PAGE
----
The Alter Between Us

A poem

Photo by Nathan Dumlao on Unsplash

How you loved me once
yet you knew nothing of love
the handfasting, cleaving

For our child, I had to eject you
breaking my heart to protect
now no one loves me to the end

You bully me still, yet I care
no thanks for needs met
ego is still your inner enemy

Published in The Lark


Your Kiss

A poem

Photo by Annette Sousa on Unsplash

Your mouth brushed mine as I slept
alert, at once, my eyes stay closed
not sure how I should respond
but your kiss seduced my senses
I was blinded to the future your lips posed

The tangling of lips and of tongue tips
sensations shooting all through me
faint taste of wine, yet it was you
intoxicating me with guile and lust

sense left me captive to your sensuality

Where that kiss led was dangerous for me
unseeing, I passively allowed treachery
our love was short-lived but the price
was long drawn out, with such malice
by the one who was left to feel jealous

Published in The Lark



A poem

Photo by Priscilla Du Preez on Unsplash

Sweat runs through her hair in droplets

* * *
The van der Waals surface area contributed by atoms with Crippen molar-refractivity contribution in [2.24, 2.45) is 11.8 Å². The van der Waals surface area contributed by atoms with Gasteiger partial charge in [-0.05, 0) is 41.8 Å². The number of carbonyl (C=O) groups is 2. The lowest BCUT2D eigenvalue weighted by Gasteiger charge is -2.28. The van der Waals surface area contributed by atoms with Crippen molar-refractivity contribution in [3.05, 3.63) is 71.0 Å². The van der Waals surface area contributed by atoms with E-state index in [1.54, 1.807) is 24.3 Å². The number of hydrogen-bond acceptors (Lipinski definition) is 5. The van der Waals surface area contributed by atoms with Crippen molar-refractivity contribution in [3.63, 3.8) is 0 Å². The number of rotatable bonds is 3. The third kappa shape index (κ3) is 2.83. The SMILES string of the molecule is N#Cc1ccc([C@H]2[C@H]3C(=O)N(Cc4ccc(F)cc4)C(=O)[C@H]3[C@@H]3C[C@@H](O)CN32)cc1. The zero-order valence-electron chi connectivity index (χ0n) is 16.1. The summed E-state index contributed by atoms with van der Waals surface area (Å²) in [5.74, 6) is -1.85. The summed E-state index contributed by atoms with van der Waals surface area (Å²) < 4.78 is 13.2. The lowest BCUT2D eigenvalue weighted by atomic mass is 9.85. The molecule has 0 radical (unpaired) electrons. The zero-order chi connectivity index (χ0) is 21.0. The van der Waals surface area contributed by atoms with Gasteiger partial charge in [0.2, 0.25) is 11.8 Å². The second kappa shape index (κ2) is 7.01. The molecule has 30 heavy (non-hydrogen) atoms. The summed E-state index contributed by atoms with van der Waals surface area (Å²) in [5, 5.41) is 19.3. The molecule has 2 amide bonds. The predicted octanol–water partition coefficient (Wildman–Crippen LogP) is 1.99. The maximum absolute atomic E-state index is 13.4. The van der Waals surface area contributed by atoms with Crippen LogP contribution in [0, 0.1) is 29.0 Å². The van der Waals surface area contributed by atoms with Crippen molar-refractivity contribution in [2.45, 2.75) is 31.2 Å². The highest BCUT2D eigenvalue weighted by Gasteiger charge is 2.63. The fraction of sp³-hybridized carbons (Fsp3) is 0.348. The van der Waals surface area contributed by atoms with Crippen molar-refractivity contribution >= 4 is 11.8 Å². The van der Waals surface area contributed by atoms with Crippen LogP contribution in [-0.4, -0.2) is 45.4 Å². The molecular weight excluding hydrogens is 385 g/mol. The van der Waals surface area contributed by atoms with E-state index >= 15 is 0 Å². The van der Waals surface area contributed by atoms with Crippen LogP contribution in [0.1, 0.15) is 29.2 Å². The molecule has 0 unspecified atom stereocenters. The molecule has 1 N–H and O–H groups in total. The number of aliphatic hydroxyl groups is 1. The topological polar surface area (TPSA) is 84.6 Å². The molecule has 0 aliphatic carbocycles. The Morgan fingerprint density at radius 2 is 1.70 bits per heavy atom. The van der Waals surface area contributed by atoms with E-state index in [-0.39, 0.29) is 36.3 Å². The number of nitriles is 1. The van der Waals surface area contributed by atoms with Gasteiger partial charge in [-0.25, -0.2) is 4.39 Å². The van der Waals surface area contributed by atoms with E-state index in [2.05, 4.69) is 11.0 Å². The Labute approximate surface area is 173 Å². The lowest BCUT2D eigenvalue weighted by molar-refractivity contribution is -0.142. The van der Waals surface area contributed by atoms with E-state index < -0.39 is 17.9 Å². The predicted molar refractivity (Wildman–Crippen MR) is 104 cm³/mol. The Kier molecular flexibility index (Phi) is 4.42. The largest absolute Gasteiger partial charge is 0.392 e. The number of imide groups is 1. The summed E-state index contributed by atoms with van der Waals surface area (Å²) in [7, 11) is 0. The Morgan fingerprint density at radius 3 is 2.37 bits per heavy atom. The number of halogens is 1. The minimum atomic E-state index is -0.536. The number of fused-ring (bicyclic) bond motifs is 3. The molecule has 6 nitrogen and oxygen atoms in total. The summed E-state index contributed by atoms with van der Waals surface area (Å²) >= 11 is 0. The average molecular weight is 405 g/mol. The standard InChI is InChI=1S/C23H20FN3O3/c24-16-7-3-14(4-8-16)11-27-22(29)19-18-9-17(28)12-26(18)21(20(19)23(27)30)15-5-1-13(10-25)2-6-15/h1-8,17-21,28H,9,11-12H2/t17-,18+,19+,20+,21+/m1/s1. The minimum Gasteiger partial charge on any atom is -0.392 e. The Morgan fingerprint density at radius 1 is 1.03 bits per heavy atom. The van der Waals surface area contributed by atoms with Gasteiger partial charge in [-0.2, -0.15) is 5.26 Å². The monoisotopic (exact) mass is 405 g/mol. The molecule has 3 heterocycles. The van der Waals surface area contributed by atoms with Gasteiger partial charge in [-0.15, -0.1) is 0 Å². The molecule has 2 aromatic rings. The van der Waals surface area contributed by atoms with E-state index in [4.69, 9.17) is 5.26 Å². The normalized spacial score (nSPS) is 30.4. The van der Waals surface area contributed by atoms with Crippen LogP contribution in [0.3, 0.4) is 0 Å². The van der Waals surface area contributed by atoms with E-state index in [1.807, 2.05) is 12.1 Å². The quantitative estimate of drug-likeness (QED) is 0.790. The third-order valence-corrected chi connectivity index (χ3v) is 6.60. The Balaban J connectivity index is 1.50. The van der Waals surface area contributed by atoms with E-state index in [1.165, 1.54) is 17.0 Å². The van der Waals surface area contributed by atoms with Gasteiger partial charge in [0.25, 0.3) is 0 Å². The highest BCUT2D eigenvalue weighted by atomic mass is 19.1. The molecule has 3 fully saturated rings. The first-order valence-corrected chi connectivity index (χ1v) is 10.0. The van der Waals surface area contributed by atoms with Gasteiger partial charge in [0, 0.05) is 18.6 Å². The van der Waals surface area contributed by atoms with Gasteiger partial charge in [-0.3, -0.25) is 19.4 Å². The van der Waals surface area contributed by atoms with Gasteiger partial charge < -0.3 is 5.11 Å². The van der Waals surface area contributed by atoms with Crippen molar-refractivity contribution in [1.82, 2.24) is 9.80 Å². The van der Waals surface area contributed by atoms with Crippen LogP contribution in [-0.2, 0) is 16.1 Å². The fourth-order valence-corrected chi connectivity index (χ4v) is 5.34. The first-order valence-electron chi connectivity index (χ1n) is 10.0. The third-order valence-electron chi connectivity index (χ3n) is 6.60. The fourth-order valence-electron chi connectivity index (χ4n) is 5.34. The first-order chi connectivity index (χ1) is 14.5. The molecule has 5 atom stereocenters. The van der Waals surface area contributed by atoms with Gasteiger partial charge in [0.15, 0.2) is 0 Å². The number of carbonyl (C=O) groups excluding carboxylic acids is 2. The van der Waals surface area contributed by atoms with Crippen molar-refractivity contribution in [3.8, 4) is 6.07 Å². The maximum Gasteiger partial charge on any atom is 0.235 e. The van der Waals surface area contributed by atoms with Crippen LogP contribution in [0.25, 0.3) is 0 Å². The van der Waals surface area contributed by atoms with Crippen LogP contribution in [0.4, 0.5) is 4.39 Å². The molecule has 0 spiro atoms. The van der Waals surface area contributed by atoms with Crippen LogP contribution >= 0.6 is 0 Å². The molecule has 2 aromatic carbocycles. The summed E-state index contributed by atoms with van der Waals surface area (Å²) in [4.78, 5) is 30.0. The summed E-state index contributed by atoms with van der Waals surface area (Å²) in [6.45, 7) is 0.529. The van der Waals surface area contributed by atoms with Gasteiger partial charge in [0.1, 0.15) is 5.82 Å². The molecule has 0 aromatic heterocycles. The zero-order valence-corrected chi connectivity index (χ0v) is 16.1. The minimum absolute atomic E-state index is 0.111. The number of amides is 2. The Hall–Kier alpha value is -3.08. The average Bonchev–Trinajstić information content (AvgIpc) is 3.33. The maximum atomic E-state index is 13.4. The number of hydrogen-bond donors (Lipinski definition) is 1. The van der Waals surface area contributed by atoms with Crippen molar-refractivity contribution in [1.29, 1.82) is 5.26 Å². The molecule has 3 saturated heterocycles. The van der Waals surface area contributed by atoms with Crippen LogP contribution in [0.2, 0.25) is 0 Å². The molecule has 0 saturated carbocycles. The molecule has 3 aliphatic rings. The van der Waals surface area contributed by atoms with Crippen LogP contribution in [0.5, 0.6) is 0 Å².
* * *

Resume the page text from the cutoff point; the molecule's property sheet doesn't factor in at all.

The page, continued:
Coursing downward from her face
Heat is sultry velvet to her skin
Touchable air, thick its stroke wets
Lungs feel emptied, breath sucked out

As she lies spent then gasps rising
To snatch what life she can
Into the frailness of her fram

She reaches for breath to draw in
Through the splutters, every rasp
Fills with oxygen once again then wait
Shallow fast lifts of her ribs
Until the next rising in gasps
To snatch what life she can

Published in The Lark


The Book That Separated The World

Causing death and untold suffering

Photo by Ryan Klaus on Unsplash

In the 1970’s, probably earlier, Asians began to migrate to Britain. They could do so easily, being from the former British Empire. They brought families or sent for them later, after they had a home and a job or a business.

The British called them Asians or, in the perjorative, Paks. Their children wanted to fit in and went to school and then university. Meanwhile, an Asian writer had a problem getting a book published as it was so controversial. Finally, The Satanic Verses was published in 1988. It was nominated for prizes and won some awards. Salman Rushdie, the author, made lots of money.